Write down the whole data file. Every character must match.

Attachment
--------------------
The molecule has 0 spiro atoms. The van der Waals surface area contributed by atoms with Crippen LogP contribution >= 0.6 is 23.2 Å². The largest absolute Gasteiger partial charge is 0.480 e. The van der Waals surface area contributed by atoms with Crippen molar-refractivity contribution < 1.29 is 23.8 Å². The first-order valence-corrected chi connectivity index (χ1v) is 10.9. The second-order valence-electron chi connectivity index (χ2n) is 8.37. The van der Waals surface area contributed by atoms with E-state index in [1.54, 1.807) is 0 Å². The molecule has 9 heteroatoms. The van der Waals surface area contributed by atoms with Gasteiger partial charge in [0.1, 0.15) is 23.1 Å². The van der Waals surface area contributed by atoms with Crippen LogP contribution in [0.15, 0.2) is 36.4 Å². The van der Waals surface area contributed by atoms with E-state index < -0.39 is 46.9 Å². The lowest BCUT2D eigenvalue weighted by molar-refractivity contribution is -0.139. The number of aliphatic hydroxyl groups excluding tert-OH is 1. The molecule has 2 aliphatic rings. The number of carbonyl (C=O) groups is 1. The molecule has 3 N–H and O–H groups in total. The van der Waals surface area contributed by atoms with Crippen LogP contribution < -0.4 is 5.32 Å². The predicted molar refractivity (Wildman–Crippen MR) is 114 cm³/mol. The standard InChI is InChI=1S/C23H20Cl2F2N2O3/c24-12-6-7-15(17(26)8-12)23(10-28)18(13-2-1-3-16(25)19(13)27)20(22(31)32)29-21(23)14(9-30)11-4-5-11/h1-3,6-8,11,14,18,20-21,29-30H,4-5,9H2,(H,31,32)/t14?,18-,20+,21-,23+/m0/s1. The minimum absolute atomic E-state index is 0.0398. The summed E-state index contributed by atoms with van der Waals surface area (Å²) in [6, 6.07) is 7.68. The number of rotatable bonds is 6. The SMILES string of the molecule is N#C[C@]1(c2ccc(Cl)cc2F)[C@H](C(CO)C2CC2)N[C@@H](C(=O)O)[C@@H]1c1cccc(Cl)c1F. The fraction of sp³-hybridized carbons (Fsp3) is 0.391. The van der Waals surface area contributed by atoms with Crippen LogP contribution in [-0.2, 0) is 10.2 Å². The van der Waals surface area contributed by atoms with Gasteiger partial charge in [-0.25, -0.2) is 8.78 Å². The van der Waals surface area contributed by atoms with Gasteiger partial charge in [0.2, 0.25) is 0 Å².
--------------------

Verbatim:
The molecule has 0 spiro atoms. The van der Waals surface area contributed by atoms with Crippen LogP contribution >= 0.6 is 23.2 Å². The largest absolute Gasteiger partial charge is 0.480 e. The van der Waals surface area contributed by atoms with Crippen molar-refractivity contribution < 1.29 is 23.8 Å². The first-order valence-corrected chi connectivity index (χ1v) is 10.9. The second-order valence-electron chi connectivity index (χ2n) is 8.37. The van der Waals surface area contributed by atoms with E-state index in [1.54, 1.807) is 0 Å². The molecule has 9 heteroatoms. The van der Waals surface area contributed by atoms with Gasteiger partial charge in [0.1, 0.15) is 23.1 Å². The van der Waals surface area contributed by atoms with Crippen LogP contribution in [0.15, 0.2) is 36.4 Å². The van der Waals surface area contributed by atoms with E-state index < -0.39 is 46.9 Å². The lowest BCUT2D eigenvalue weighted by molar-refractivity contribution is -0.139. The number of aliphatic hydroxyl groups excluding tert-OH is 1. The molecule has 2 aliphatic rings. The number of carbonyl (C=O) groups is 1. The molecule has 3 N–H and O–H groups in total. The van der Waals surface area contributed by atoms with Crippen LogP contribution < -0.4 is 5.32 Å². The predicted molar refractivity (Wildman–Crippen MR) is 114 cm³/mol. The standard InChI is InChI=1S/C23H20Cl2F2N2O3/c24-12-6-7-15(17(26)8-12)23(10-28)18(13-2-1-3-16(25)19(13)27)20(22(31)32)29-21(23)14(9-30)11-4-5-11/h1-3,6-8,11,14,18,20-21,29-30H,4-5,9H2,(H,31,32)/t14?,18-,20+,21-,23+/m0/s1. The minimum absolute atomic E-state index is 0.0398. The summed E-state index contributed by atoms with van der Waals surface area (Å²) in [6, 6.07) is 7.68. The number of rotatable bonds is 6. The SMILES string of the molecule is N#C[C@]1(c2ccc(Cl)cc2F)[C@H](C(CO)C2CC2)N[C@@H](C(=O)O)[C@@H]1c1cccc(Cl)c1F. The fraction of sp³-hybridized carbons (Fsp3) is 0.391. The van der Waals surface area contributed by atoms with Crippen LogP contribution in [-0.2, 0) is 10.2 Å². The van der Waals surface area contributed by atoms with Gasteiger partial charge in [-0.25, -0.2) is 8.78 Å². The van der Waals surface area contributed by atoms with Gasteiger partial charge in [0.2, 0.25) is 0 Å².